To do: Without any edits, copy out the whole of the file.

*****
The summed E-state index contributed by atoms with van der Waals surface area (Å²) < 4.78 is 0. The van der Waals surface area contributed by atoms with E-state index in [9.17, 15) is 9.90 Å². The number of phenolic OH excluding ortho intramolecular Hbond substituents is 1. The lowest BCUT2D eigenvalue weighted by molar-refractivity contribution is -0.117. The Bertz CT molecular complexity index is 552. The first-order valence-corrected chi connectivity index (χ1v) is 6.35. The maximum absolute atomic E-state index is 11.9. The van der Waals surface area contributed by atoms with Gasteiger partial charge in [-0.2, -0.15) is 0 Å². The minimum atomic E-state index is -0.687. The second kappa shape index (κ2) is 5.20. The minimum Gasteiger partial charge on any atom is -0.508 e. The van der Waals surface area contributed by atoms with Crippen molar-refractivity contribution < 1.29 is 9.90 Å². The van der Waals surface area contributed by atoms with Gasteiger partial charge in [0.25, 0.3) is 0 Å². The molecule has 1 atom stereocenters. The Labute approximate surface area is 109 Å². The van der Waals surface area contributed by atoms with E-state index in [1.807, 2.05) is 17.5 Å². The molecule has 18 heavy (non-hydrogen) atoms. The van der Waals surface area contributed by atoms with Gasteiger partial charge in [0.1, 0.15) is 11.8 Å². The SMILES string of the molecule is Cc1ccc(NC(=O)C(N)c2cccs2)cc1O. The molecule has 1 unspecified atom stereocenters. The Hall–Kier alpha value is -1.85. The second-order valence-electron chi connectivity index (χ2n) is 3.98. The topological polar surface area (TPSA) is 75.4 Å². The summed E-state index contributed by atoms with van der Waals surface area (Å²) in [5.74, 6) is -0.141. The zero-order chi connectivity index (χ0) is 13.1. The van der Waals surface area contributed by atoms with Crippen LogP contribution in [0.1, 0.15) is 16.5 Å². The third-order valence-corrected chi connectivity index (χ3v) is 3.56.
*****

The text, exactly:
The summed E-state index contributed by atoms with van der Waals surface area (Å²) < 4.78 is 0. The van der Waals surface area contributed by atoms with E-state index in [9.17, 15) is 9.90 Å². The number of phenolic OH excluding ortho intramolecular Hbond substituents is 1. The lowest BCUT2D eigenvalue weighted by molar-refractivity contribution is -0.117. The Bertz CT molecular complexity index is 552. The first-order valence-corrected chi connectivity index (χ1v) is 6.35. The maximum absolute atomic E-state index is 11.9. The van der Waals surface area contributed by atoms with Gasteiger partial charge in [-0.2, -0.15) is 0 Å². The minimum atomic E-state index is -0.687. The second kappa shape index (κ2) is 5.20. The minimum Gasteiger partial charge on any atom is -0.508 e. The van der Waals surface area contributed by atoms with Crippen molar-refractivity contribution < 1.29 is 9.90 Å². The van der Waals surface area contributed by atoms with Gasteiger partial charge in [0.25, 0.3) is 0 Å². The molecule has 1 atom stereocenters. The Labute approximate surface area is 109 Å². The van der Waals surface area contributed by atoms with E-state index in [1.807, 2.05) is 17.5 Å². The molecule has 18 heavy (non-hydrogen) atoms. The van der Waals surface area contributed by atoms with Gasteiger partial charge in [0.1, 0.15) is 11.8 Å². The SMILES string of the molecule is Cc1ccc(NC(=O)C(N)c2cccs2)cc1O. The molecule has 1 unspecified atom stereocenters. The Hall–Kier alpha value is -1.85. The second-order valence-electron chi connectivity index (χ2n) is 3.98. The topological polar surface area (TPSA) is 75.4 Å². The summed E-state index contributed by atoms with van der Waals surface area (Å²) in [5.74, 6) is -0.141. The zero-order chi connectivity index (χ0) is 13.1. The van der Waals surface area contributed by atoms with Crippen LogP contribution in [0.1, 0.15) is 16.5 Å². The third-order valence-corrected chi connectivity index (χ3v) is 3.56.